You should still also be prepared to present all relevant evidence that you have to support your case. For example, text messages with threats of unlawful entries.
It is important to include your evidence with the application to demonstrate to VCAT why it is urgent.
If you need to submit evidence for a hearing, the latest advice from VCAT is that you can email it to VCAT. Make sure you quote the proceeding reference and mark it as “urgent”.
If you do apply to VCAT, you can request written reasons, which will be publicly available. This may help other tenants who face similar situations.
There is a difference between a restraining order made by VCAT and a Personal Safety Intervention Order (PSIO), which is made by the Magistrates’ Court of Victoria. A PSIO is a court order to protect a person, their children and their property from another person’s behaviour. An intervention order has great utility in terms of protection against violence and arguably has more serious consequences when breached. The existence of an intervention order is not a criminal matter but if breached then it could amount to a criminal charge.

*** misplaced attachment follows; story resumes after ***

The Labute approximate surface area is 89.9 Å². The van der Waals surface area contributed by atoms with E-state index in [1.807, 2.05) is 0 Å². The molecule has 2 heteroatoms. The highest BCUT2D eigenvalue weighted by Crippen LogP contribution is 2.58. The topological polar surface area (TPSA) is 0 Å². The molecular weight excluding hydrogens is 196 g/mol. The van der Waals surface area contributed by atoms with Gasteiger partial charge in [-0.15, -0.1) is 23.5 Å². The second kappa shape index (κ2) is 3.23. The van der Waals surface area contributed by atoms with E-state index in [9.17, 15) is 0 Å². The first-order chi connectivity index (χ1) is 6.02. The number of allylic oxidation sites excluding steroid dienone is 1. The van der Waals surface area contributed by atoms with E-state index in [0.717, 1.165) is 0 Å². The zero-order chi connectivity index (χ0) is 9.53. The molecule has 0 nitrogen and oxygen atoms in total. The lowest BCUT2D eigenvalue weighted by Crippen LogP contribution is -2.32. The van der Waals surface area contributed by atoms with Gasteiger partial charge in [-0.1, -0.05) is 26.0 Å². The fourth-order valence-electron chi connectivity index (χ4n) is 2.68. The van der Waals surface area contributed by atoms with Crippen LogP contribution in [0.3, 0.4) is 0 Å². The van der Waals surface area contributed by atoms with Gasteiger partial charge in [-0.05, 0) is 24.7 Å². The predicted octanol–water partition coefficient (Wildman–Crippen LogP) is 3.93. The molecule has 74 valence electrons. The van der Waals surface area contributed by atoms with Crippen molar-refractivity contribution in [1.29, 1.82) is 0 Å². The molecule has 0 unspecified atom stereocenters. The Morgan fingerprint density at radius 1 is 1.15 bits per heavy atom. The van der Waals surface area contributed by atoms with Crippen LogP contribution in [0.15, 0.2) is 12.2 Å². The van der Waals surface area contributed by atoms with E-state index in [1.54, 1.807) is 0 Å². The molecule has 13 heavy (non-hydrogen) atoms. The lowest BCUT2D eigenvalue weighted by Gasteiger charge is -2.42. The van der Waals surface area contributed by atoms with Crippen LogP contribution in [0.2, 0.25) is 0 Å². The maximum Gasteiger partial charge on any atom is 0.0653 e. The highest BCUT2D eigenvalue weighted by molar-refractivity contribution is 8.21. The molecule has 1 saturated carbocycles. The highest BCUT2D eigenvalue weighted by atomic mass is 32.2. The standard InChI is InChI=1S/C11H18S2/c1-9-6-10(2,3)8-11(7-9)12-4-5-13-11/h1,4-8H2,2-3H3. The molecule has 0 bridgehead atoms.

In comparison, a restraining order in VCAT is considered a civil order and while the police should be able to enforce it, they don’t always do this. We would still recommend that you refer to the police for assistance. If a restraining order is breached then you could apply to VCAT for an order against the other party for contempt or refer the Order to be registered in the Supreme Court of Victoria requiring compliance.